The question has nothing to do with what one wears in public, nor about support for one candidate or another (although even that isn't a very good idea in a law school classroom--it virtually never happens in mine).

If the student here had worn a cap that said "Trump," there'd have been no issue at all, I'm fairly certain.

I'm sure that *some* people wear MAGA caps merely to show that they support Trump. But that is decidedly *not* the message that it predominantly conveys, any more than a confederate flag primarily says: "This person is proud to be from the South."

Posted by: Marty Lederman | Jul 13, 2019 5:06:02 PM

I wrote a long response to Marty, but then I deleted it because I just get tired of dealing with such mental gymnastics.

Suffice to say, his and Omari's definition of an "undeniable symbol of white supremacy..." rests solely on how one person "feels" about it, rather than any objective evidence that it *is* a symbol of white supremacy and that its status as a symbol of white supremacy is "undeniable".

In short, it's a fallacious appeal to emotion.

Posted by: YesterdayIKilledAMammoth | Jul 13, 2019 4:52:32 PM

I guess I think (about the comment below) that it can't really be inappropriate in the way you suggest to wear a hat emblazoned with the campaign slogan of the sitting President, unless that President is worse by many orders of magnitude in the way you suggest than this one actually is, e.g., actually proposing to return to policies of de jure segregation, not just suggesting that America was on the whole "greater" in the 50s, which of course is true in certain respects, as Bernie Sanders will be happy to tell you for reasons that I'm not sure are even very different from Trump's. What seems offensive to me here is the notion that the half of the country that supports its political leadership should silence that support in public because vocally supporting that leadership is an inappropriate and racist thing to do. That said, I don't really think my position ultimately turns on the defensibility of that leadership; I would go further and say that in Nazi Germany it wasn't inappropriate for students to wear Nazi garb in classes taught by Jewish professors, when there still were Jewish professors. I just don't think it's a serious or viable position to try to enforce some kind of propriety where no one can publicly support the political leadership of the country in rooms where some people might have a problem with that leadership, whether deeply justified or otherwise. It would've seemed really inane in Nazi Germany to complain about students wearing swastika armbands to class, as opposed to the fact that Nazis were running the country in the first place. If you have a problem with the political leadership of the country, I would think efforts to dislodge that leadership would be better served by openness about who supports it, not a norm that encourages private or secretive support and thereby protects the leadership's supporters from being confronted publicly. I don't usually care much for non-legal First Amendment values and get very annoyed with Howard's endless propagation of them here, but here I'm in complete sympathy; the piece he's responding to is really wrongheaded and dumb.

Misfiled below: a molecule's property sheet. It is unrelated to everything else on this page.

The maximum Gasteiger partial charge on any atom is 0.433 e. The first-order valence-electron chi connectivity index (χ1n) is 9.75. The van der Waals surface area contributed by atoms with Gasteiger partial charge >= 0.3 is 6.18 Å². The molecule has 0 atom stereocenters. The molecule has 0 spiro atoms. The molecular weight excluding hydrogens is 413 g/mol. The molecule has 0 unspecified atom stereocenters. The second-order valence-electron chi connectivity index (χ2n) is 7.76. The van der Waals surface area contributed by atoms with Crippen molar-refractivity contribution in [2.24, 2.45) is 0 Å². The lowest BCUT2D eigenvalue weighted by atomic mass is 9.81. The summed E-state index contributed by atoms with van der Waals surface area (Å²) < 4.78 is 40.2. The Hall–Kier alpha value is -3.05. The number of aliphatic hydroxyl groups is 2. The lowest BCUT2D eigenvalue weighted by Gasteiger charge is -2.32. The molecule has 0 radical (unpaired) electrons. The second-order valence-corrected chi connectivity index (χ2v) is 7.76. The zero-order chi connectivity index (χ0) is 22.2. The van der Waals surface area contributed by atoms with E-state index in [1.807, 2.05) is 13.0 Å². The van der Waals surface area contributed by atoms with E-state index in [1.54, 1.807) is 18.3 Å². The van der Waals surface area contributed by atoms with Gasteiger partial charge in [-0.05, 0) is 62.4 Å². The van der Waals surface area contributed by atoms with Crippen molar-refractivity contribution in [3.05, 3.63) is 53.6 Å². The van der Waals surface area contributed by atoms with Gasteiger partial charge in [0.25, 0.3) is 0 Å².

Posted by: Asher | Jul 13, 2019 4:52:26 PM

Marty, Would you say the same for prominent figures who have knelt during the anthem? That is, should those figures be viewed as being oblivious to the fact that their message would be interpreted as disrespectful to veterans, since respect for the flag is so commonly associates with gratitude for those who have fought for our freedoms? If so, was the response to those figures’ actions justified?

Posted by: A Non E Mous | Jul 13, 2019 4:45:33 PM